AUGUSTA, Maine (NEWS CENTER) — As lawmakers tried Thursday to finish their remaining work for the current session, the legislator who made headlines for an obscenity-filled rant on Facebook — which included an implied threat against President Trump — made a public apology.
Rep. Scott Hamann, D-South Portland, spoke on the House floor about the Facebook post. He insisted his comments were meant as satire in an online exchange with an old friend, and that he was trying to show the friends how bad language has become in political arguments. But Rep. Hamann admitted he made a mistake.
"There is no excuse for using such vulgar and disrespectful language," Hamann told fellow lawmakers," and I deeply regret not only what I said but how I said it."
Hamann said he doesn’t typically use that kind of language and would never use violence against anyone.
His comment and what appeared to be an implied threat against President Trump also brought in the Secret Service. Hamann said he met with those agents and claimed they understood he had broken no law.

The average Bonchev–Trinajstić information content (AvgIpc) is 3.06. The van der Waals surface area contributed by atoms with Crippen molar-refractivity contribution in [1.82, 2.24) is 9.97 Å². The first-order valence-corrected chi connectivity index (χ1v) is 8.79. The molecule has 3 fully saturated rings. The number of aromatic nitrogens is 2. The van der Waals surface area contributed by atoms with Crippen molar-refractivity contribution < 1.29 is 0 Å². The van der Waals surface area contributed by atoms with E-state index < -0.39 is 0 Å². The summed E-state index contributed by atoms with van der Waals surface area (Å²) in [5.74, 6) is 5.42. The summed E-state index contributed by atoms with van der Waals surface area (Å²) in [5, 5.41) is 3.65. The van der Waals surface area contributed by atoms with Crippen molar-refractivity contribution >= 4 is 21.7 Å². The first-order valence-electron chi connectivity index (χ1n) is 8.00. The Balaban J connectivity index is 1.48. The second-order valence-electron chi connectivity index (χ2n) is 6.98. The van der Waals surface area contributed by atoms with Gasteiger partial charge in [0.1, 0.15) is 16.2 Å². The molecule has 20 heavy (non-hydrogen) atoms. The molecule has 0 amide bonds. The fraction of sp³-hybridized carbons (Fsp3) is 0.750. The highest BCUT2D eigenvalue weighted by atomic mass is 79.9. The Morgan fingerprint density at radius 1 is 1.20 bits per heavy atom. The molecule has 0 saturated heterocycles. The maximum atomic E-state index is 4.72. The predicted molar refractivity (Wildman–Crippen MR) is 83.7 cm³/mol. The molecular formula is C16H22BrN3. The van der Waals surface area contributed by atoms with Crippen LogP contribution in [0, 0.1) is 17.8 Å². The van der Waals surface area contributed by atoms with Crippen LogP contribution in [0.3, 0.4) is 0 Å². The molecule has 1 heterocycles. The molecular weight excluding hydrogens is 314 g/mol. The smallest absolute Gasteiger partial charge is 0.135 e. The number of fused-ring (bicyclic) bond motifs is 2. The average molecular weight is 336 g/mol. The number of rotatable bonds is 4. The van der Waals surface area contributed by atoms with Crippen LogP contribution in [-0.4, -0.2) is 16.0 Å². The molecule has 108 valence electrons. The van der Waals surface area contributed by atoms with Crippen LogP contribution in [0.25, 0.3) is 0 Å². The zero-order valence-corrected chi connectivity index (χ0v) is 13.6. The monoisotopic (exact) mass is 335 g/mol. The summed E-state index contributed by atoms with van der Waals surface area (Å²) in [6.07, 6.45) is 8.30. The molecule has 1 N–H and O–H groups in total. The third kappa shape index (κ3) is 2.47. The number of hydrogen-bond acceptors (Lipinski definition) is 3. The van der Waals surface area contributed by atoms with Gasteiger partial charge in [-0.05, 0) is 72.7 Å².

"In that conversation the Secret Service determined what I wrote was satirical," Hamann said, "protected by the First Amendment and not a direct or indirect threat of any kind."
Lawmakers also had other business Thursday, including dealing with 10 vetoes from the governor and voting on new borrowing through bonds.
The Appropriations Committee approved three bonds: $105 million for transportation, $55 million for research and development and a $40 million bond for helping pay student debt. However, Republicans in the House indicated they might only support the transportation bond, casting doubt in the date of the remaining two.
Bonds need to be passed by a two-thirds majority vote in House and Senate, and that requires a significant number of GOP votes.
Legislators are planning to return to Augusta for a final day Aug. 2.